• Go to a Worksheet
  • Identify the header row
  • Read the data by rows
  • Read the data by columns

Reading Values

Worksheets can be derived from HSSFWorkbook objects either by name or index. Generally, the client application should be more interested in the name of the worksheet if there are multiple worksheets, and the index if there is supposed to be a single worksheet in Excel file where your data is located. The client application should only be interested in the values in the worksheet, so your reader class does not even need to expose the methods for retrieving the HSSFSheet object, only methods for returning values in a useful manner.

For most purposes, assuming the first row in a spreadsheet provided as a data source that contains the field names is safe. From a practical standpoint, data submitted as input should have a defined format. Even though it is possible to come up with logic for discovering format from any layout the user provides, it would be extremely complex. So, your first convenience method will be to return the values of the first row of a given worksheet:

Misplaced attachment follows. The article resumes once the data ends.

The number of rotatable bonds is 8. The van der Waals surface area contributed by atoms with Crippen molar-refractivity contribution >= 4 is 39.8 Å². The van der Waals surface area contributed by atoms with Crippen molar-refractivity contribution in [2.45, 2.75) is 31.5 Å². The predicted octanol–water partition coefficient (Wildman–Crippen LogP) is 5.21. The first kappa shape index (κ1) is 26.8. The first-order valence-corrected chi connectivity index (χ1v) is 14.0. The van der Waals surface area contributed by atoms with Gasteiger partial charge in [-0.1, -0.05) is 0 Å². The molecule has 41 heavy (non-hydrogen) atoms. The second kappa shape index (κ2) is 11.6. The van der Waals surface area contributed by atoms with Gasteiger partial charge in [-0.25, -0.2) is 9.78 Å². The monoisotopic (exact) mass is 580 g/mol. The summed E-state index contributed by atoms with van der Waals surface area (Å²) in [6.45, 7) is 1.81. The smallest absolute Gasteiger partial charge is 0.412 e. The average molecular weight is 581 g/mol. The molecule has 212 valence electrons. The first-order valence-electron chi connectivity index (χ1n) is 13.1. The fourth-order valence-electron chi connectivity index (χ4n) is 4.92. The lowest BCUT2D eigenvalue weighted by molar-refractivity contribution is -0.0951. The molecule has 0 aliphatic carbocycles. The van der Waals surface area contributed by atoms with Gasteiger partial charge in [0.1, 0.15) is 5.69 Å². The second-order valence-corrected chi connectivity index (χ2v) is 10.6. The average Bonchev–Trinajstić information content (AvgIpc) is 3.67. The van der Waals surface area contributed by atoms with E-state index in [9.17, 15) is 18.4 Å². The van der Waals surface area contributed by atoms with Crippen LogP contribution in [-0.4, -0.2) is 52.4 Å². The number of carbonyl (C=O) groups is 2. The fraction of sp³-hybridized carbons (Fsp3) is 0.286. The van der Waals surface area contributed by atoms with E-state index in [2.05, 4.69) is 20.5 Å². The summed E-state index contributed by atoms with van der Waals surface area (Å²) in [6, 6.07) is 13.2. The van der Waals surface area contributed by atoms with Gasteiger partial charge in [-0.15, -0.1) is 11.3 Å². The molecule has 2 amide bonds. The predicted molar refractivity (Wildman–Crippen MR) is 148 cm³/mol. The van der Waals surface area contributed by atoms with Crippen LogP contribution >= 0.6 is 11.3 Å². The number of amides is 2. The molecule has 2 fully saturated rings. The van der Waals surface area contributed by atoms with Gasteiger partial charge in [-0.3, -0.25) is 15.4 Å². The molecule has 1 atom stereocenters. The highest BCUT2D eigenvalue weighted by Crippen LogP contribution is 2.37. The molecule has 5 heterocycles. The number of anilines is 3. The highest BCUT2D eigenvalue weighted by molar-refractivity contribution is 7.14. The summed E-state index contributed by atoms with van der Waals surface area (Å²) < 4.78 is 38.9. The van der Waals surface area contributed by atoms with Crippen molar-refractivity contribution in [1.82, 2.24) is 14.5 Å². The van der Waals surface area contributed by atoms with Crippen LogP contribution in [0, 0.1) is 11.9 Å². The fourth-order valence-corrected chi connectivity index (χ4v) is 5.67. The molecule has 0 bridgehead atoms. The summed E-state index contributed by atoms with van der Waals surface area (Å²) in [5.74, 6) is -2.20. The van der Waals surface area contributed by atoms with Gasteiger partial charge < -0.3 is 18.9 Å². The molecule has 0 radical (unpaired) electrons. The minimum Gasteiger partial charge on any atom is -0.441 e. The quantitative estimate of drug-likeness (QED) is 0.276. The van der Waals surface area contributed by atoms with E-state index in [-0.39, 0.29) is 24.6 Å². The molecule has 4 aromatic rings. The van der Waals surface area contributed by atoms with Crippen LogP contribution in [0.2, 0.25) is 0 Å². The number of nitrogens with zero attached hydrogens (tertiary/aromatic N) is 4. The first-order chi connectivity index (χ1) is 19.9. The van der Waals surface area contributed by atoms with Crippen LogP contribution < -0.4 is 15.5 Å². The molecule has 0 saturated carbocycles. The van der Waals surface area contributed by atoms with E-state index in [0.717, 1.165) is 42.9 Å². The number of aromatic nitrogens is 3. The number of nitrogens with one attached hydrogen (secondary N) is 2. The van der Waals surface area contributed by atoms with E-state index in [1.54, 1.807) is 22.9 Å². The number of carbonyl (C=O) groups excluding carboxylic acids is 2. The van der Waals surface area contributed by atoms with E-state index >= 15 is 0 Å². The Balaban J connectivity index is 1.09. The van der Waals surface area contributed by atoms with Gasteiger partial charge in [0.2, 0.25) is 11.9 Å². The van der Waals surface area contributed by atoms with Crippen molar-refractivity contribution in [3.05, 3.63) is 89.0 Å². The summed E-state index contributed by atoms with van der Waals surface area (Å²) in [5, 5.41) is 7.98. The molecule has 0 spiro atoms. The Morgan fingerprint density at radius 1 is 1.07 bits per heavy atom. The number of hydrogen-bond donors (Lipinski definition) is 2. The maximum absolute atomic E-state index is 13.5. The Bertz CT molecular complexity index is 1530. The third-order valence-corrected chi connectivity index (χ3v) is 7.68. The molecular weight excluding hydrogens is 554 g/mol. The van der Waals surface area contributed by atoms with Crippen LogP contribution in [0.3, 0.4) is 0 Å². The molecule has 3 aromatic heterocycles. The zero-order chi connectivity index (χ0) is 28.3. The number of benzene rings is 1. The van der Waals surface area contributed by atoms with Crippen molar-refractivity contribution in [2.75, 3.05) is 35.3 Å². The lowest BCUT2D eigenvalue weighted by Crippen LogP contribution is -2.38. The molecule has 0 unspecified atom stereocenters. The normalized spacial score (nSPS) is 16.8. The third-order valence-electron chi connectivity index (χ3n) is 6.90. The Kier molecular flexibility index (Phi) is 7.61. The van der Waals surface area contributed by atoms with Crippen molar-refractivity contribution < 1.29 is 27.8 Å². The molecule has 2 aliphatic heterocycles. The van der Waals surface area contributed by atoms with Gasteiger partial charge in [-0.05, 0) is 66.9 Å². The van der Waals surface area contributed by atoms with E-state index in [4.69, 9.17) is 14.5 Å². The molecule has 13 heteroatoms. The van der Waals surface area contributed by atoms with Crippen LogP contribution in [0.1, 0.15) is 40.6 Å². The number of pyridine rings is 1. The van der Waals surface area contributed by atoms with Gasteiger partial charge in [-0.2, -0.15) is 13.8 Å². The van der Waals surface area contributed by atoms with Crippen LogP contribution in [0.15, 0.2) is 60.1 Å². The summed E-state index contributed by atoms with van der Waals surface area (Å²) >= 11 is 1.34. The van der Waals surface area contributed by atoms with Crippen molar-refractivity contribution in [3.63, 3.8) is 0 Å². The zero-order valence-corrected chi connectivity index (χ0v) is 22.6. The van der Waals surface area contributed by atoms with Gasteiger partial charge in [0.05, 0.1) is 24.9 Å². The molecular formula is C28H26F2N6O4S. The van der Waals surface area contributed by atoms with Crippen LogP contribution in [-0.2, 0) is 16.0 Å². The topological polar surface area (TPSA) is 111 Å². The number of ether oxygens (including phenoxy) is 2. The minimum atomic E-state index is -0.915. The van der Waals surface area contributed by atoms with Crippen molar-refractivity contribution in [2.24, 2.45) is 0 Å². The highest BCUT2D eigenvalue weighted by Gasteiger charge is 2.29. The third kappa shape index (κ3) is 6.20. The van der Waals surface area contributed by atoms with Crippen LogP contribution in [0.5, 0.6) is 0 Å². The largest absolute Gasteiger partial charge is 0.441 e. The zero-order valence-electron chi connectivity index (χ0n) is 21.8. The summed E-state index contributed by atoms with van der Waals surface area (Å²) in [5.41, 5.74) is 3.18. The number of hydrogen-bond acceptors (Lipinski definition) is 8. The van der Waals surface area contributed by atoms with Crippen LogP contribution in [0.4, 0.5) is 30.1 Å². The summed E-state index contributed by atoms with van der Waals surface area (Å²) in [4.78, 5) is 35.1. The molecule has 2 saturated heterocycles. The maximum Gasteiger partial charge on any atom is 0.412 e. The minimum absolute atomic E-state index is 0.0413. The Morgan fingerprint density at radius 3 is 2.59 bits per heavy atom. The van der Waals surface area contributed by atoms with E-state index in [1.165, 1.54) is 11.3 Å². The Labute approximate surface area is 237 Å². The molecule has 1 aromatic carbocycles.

public ArrayList<String> getColNames(int sheetIndex)
   ArrayList<String> colNames = new ArrayList<String>();
   HSSFSheet sheet = this.workbook.getSheetAt(sheetIndex);
   HSSFRow   row   = sheet.getRow(0);
   HSSFCell  cell  = null;
   int       cols  = 0;
   if (row != null)
      cols = row.getPhysicalNumberOfCells();
      for (int i = 0; i < cols; i++)
         cell = row.getCell(i);
         if (cell != null && cell.getCellType() == stringCell)
   return colNames;

Now, overload the method to work with the name of a worksheet for the multi-worksheet inputs:

public ArrayList<String> getColNames(String sheetName)
   return getColNames(this.workbook.getSheetIndex(sheetName));

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This article was originally published on December 22, 2008